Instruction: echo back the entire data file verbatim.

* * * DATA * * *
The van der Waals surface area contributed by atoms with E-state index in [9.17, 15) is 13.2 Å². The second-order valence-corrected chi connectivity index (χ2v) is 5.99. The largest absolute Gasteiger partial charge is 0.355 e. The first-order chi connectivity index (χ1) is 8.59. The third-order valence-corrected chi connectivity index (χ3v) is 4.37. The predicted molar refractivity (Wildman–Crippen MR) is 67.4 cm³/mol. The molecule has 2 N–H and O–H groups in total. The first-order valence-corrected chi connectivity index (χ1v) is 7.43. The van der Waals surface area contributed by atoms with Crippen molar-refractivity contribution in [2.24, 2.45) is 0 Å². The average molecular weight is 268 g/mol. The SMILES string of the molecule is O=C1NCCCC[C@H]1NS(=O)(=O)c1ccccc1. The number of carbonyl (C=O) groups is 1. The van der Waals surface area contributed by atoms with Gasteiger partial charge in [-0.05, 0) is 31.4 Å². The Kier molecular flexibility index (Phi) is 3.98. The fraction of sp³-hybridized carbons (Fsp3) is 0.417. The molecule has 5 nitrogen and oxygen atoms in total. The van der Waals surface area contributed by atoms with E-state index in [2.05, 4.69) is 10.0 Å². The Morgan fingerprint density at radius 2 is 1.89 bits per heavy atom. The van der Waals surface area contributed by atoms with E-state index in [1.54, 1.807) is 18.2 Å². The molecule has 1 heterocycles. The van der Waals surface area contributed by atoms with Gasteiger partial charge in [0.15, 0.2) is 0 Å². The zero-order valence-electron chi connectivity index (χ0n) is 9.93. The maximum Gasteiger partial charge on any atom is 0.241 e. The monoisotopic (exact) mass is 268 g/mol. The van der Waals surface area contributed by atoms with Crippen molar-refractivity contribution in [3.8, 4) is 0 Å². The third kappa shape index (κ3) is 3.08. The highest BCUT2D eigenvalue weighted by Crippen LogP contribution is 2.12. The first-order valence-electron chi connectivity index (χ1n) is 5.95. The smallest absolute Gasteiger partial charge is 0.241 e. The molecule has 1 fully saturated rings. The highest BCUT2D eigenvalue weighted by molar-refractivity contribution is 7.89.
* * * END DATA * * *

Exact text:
The van der Waals surface area contributed by atoms with E-state index in [9.17, 15) is 13.2 Å². The second-order valence-corrected chi connectivity index (χ2v) is 5.99. The largest absolute Gasteiger partial charge is 0.355 e. The first-order chi connectivity index (χ1) is 8.59. The third-order valence-corrected chi connectivity index (χ3v) is 4.37. The predicted molar refractivity (Wildman–Crippen MR) is 67.4 cm³/mol. The molecule has 2 N–H and O–H groups in total. The first-order valence-corrected chi connectivity index (χ1v) is 7.43. The van der Waals surface area contributed by atoms with Crippen molar-refractivity contribution in [2.24, 2.45) is 0 Å². The average molecular weight is 268 g/mol. The SMILES string of the molecule is O=C1NCCCC[C@H]1NS(=O)(=O)c1ccccc1. The number of carbonyl (C=O) groups is 1. The van der Waals surface area contributed by atoms with Gasteiger partial charge in [-0.05, 0) is 31.4 Å². The Kier molecular flexibility index (Phi) is 3.98. The fraction of sp³-hybridized carbons (Fsp3) is 0.417. The molecule has 5 nitrogen and oxygen atoms in total. The van der Waals surface area contributed by atoms with E-state index in [2.05, 4.69) is 10.0 Å². The Morgan fingerprint density at radius 2 is 1.89 bits per heavy atom. The van der Waals surface area contributed by atoms with E-state index in [1.54, 1.807) is 18.2 Å². The molecule has 1 heterocycles. The van der Waals surface area contributed by atoms with Gasteiger partial charge in [0.15, 0.2) is 0 Å². The zero-order valence-electron chi connectivity index (χ0n) is 9.93. The maximum Gasteiger partial charge on any atom is 0.241 e. The monoisotopic (exact) mass is 268 g/mol. The van der Waals surface area contributed by atoms with Crippen molar-refractivity contribution in [3.8, 4) is 0 Å². The third kappa shape index (κ3) is 3.08. The highest BCUT2D eigenvalue weighted by Crippen LogP contribution is 2.12. The first-order valence-electron chi connectivity index (χ1n) is 5.95. The smallest absolute Gasteiger partial charge is 0.241 e. The molecule has 1 fully saturated rings. The highest BCUT2D eigenvalue weighted by molar-refractivity contribution is 7.89.